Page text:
Eagle House Lebanon Evening. came up to Reading at 1.30 P.M. & as there was no business opening there concluded to waste no time but to come on here at 6". The run up the Valley was grand with the exception of the first fiew miles during which the heat was intense enough Gradually however, the clouds which had been banked up in a white mass in the N.W. began to assume a darker hue and to move toward us. The sky became obscured and the wind sprang up. the grass and trees which at first seemed by their graceful swaying to court the breeze, suddenly changed their demeanor and seemed to shudder as if at some approaching danger. Darker and darker grew the clouds, looking out in front an inky mass hugged the earth in that direction, bringing into bold relief the the shining masses of foliage which intervened. The Locomotive was instinct with life as it hurried us along. as if it were some fiery monster detailed to carry and plunge us headlong into the black unfathomed mass in our front. Birds and beasts there were none in sight. they had all sought shelter from the war of elements which they instinctively knew was approaching. I had some hopes of reaching the hotel be-fore the storm burst, but was disappointed; lurid lightning had illuminated the clouds all the time but thunder was as yet only heard in very distant mutters. just as I got into the Bus to come down to the house a flame of light flared from one end of the hea-vens to the other accompanied by such a terribly loud, long and heavy roll of thunder that the very earth seemed to have rent asun-der, then the flood gates of the heavens were opened, and the wa-ter, borne by the gale, was swept in perfect torrents along the face of the, the weight of wind and water seemed to drive one along as if they were in a mill race.

Dimanche 7". Has been showery most of the day. Was at the Ducth Reformed church this morning with Shenck. The sermon surpassed my expectations. It was good. This P.M. went to the M.E. Sunday school principally because S. wanted to show me the girl to whom he was engaged to be married. His choice seems to be about right. the girl is fine looking and seems to possess good sense, he was expecting to present me but did not have courage to do so. wrote to Margie making a frank picture of myself which I fear will not raise me in her estimation. still love will overlook much or at least see no deformity where other eyes would be struck with horror.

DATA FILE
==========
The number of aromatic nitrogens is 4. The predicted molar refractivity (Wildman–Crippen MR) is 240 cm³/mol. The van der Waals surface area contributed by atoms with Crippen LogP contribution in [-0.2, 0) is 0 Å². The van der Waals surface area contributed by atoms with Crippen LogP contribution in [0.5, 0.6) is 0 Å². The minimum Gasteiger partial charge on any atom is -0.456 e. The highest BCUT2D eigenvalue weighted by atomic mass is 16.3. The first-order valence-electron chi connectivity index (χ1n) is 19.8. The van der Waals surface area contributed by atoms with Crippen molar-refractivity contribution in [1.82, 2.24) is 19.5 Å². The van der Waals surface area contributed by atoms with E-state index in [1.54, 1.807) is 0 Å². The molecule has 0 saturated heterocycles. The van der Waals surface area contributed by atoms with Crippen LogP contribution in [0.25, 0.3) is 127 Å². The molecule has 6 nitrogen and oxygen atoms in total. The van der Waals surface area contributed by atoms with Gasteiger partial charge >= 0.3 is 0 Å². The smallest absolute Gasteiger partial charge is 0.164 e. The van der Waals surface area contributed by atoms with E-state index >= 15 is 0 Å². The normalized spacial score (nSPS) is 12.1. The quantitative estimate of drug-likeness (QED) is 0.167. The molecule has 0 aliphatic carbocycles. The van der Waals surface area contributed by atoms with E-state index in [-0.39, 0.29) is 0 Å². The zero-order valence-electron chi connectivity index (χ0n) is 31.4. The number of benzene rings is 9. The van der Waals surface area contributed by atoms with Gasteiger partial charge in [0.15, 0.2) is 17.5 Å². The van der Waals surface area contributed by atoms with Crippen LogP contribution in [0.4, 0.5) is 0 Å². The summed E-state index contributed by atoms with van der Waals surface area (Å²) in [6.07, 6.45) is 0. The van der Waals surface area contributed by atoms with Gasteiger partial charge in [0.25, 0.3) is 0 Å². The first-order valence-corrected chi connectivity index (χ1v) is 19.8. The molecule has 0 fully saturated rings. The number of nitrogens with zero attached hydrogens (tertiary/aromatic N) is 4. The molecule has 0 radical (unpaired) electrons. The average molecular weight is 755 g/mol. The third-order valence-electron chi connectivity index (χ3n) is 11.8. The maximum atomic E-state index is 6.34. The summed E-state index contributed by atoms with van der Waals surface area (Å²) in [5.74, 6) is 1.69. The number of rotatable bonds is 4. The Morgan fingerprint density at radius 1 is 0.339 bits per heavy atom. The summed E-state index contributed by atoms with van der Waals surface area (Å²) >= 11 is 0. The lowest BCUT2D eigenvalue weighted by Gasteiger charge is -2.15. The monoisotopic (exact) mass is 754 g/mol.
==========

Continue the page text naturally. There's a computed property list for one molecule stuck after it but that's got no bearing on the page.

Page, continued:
Somewhat showery and very hot.

Mardi 16. Did but little in Harrisburg on the 9" and nothing in Lancaster on the 10" however that night ran up to Columbia, a town not on my list, and did some business the next day. Left for York at noon and attended a Strawberry festival at the Hall in that town in the evening. Became acquainted with several ladies. Miss Molly E Rhoads was with me a considerable portion of the evening and ex-pected me to take her home. I however went home with a very accom-plished musician named (Miss) Small. Mr Vandersloot = my customer, took great pains to have me spend the evening pleasantly. On the 12" went to Carlisle and on the 13" continued my journey to Cham-bersburg. found all my friends there well but not able to make my visit very profitable in a business way. About Sundown Mrs & Mr Grimisan Mrs Stenger and myself went to the farm of the former near town and had a splendid lot of Strawberries and cream also a good frolic generally. Mr S didn't care if we did have a good time.
Later in company with Miss Trostle went to call on Miss Adilade Shoemaker who was visiting the town from Harrisburg; it was at her home that I formed her acquaintance. The night I was in H. Mr Moorhouse took me with him to see her and a Washington friend who was visiting her (Eigholds) it was after 9 OC. but the ladies were gay and after we had got them livened up we had a dreadfully gay time. My goodness, I shall not soon forget that evening. Walk, Ice cream- talk, actions and all, form a tout en semble not to be erased.
Sunday morning I arose early and mounting a horse went out far into the country on a visit to nature, had a lovely visit made very musical by birds and 17 year locusts. As the day advanced it be-came very hot and drove me back to the Hotel and breakfast attend church and thot of Margies letter which I received the day before more than I did of the sermon. Visited arround some in the P.M. and late in the evening commenced writing. finished my last let-ter, one to Margie - at 2 OC A.M. 13" Came to Harrisburg on the 1.20 P.M. train. had for a companion Miss Shoemaker; She was as lively as ever and we were at once old friends. She offered every inducement for me to stay in H. all night, saying that we would be pretty well acquainted before morning if I would. Altho the hint was broad I did not accept but came on up to Lewistown where I found Miss Blymyer very friendly. Had half an hour at Croquet with her.
Came up to Huntingdon to-night.
There was a big joke perpetrated on two New York travellers at Chambs'b'g. One of them was Kellogg. He and a friend took Miss Curts and Miss Trostle out one evening and somehow there was a big fuss made about it. When they returned the young men of C- told K. & his friend that the fathers of the two ladies had threatened all sorts of dire things against them. They became terribly fright-ened, hired a conveyance and went clear to Shippensburg, driving all night, the whole thing costing them some $50ΕΕ, and all for no reason particularly. I dont believe that those men will find C- a pleasant place to visit hereafter as everyone knows all about it.